In order to determine the stability of the T. thermophilus DNA polymerase III Fraction V, the DNA polymerase activity of the purified T. thermophilus DNA polymerase Fraction V was measured as a function of temperature. Polymerase activity was measured using the gap-filling assay described above with the exceptions that the incubation temperature was at selected temperatures between 37° C. to 80° C. and 0.14 μg of Fraction V protein. Polymerase activity (pmol TTP incorporated in 5 minutes) was plotted against the reaction temperature (FIG. 7). The results shown in FIG. 7 demonstrate that the gap-filling activity of the purified DNA polymerase complex (Fraction V) has a broad temperature optimum between 60-70° C.

EXAMPLE 3 Amino Acid Sequencing of the Purified T. thermophilus DNA Polymerase III τ and γ Proteins

The τ and γ subunits of E. coli DNA polymerase III holoenzyme are both encoded by the same gene, dnax. The y subunit (47.4 kDa) arises as a result of translational frameshifting which yields a truncated version of the r (71.0 kDa) subunit. Both proteins have identical amino acid sequences at the N-terminus.

The SDS-PAGE analysis of the Q-Sepharose eluant (described in Example 2 and FIG. 6) showed that at least 2 other proteins of 63 kDa and 50 kDa, eluted together with the T. thermophilus a subunit. These molecular weights correspond closely to those of the τ and γ subunits of the E. coli DNA polymerase III holoenzyme. To confirm that the 63 kDa and 50 kDa proteins which co-eluted with the T. thermophilus a subunit corresponded to the r and y subunits of a DNA polymerase III holoenzyme, the 63 and 50 kDa proteins were subjected to N-terminal amino and internal amino acid sequence analysis as follows.

For N-terminal amino acid analysis, 120 μg of Fraction V was fractionated by SDS-PAGE (10%) and transferred to a Hyperbond PVDF membrane as described above. The protein bands at 50 kDa and 63 kDa were excised and subjected to N-terminal amino acid sequencing in an 477 Protein Sequence according to the manufacturer's (ABS, Inc.) instructions. The sequence (SEQ ID NO: 1) of the 19 N-terminal amino acids of the 50 kDa T. thermophilus protein was identical to the first 19 residues of the 20-amino acid sequence (SEQ ID NO: 2) obtained for the 63 kDa protein (i.e., this is consistent with both being the product of the same gene) (See, FIG. 8). The sequenced regions were 67% identical to the homologous 18-residue E. coli DnaX sequence (SEQ ID NO: 3), the only bacterial DnaX protein that has been directly characterized on the basis of activity, and 74% identical to the homologous 19-residue sequence within B. subtilis DnaX (SEQ ID NO: 4). In FIG. 8, homologous regions are also indicated (SEQ ID NOS: 5 and 6) between the T thermophilus, E. coli, and B. subtilis sequences.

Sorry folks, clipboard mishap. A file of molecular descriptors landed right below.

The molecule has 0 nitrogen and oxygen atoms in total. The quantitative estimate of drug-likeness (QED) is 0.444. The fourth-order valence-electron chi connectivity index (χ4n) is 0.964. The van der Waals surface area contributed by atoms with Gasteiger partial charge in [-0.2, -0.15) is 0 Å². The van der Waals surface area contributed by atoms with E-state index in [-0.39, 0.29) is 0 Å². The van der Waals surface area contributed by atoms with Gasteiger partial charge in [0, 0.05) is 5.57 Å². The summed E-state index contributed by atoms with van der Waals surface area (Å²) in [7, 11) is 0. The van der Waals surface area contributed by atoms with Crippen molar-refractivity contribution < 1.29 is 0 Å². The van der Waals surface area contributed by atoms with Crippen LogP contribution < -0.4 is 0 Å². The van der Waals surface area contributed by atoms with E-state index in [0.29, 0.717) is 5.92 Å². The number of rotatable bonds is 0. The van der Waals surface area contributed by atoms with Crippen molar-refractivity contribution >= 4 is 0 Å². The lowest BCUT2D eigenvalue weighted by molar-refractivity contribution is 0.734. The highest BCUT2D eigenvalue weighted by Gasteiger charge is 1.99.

The association of a T. thermophilus DnaX homolog with a protein that cross reacts with anti-pol III a monoclonal antibodies and which has the same molecular weight as the E. coli pol III a subunit in a 50% pure protein preparation establishes the existence of a multi-subunit Pol III holoenzyme in T. thermophilus. Furthermore, the results demonstrate that the 63 and 50 kDa proteins are the T. thermophilus τ and γ subunits of Pol III holoenzyme.

In addition, the 63 kDa band was blotted and treated with Lys-C as described above and an internal peptide was sequenced to yield the sequence ARLLPLAQAHFGVEEWLVLEGE (SEQ ID NO: 88). This peptide did not exhibit detectable homology (i.e., no hits were identified in a BLAST search of the entire NR database) with known DnaX sequences), but was important for confirming the correctness of the DNA sequence of the Thermus thermophilus dnaX gene in subsequent experiments described below.

EXAMPLE 4 Cloning and Sequencing The T. thermophilus dnaX Gene

In order to determine whether the 63 kDa and 50 kDa proteins are products of the T. thermophilus dnaX gene, the structural genes were isolated by a reverse genetics approach using PCR to obtain a fragment of the gene. The gene fragment was used as a probe to obtain the full length of T. thermophilus dnaX, enabling its full sequence to be determined. From the N-terminal sequence, a peptide was selected, FQEWGQ (SEQ ID NO: 89), that would provide a PCR primer with the least degeneracy with all possible codons represented (512-fold). To provide an internal primer, a KTLEEP (SEQ ID NO: 90) amino acid sequence common to E. coli, B. subtilis (Carter et al., J. Bacteriol., 175:3812-3822 [1993]); and O'Donnell et al., Nuc. Acids Res. 21:1-3 [1993]) and many other eubacteria was exploited. From this consensus sequence a 17-mer primer with 256-fold degeneracy was designed that included all possible combinations of codons. A PCR fragment of the predicted size (388 nucleotides) was obtained. This fragment was close to the spacing of the corresponding regions in the E. coli dnaX gene (393 nucleotides). The PCR fragment was also highly homologous to dnaX genes in the fragment between the regions corresponding to the PCR primers, eliminating the bias imposed by primer selection. The PCR-generated probe led to the isolation to a full length gene (FIG. 9A) that is highly homologous to other eubacterial dnaX genes. The deduced amino acid sequence was 42% identical to the corresponding segment of the B. subtilis dnaX gene. These steps are discussed in detail below.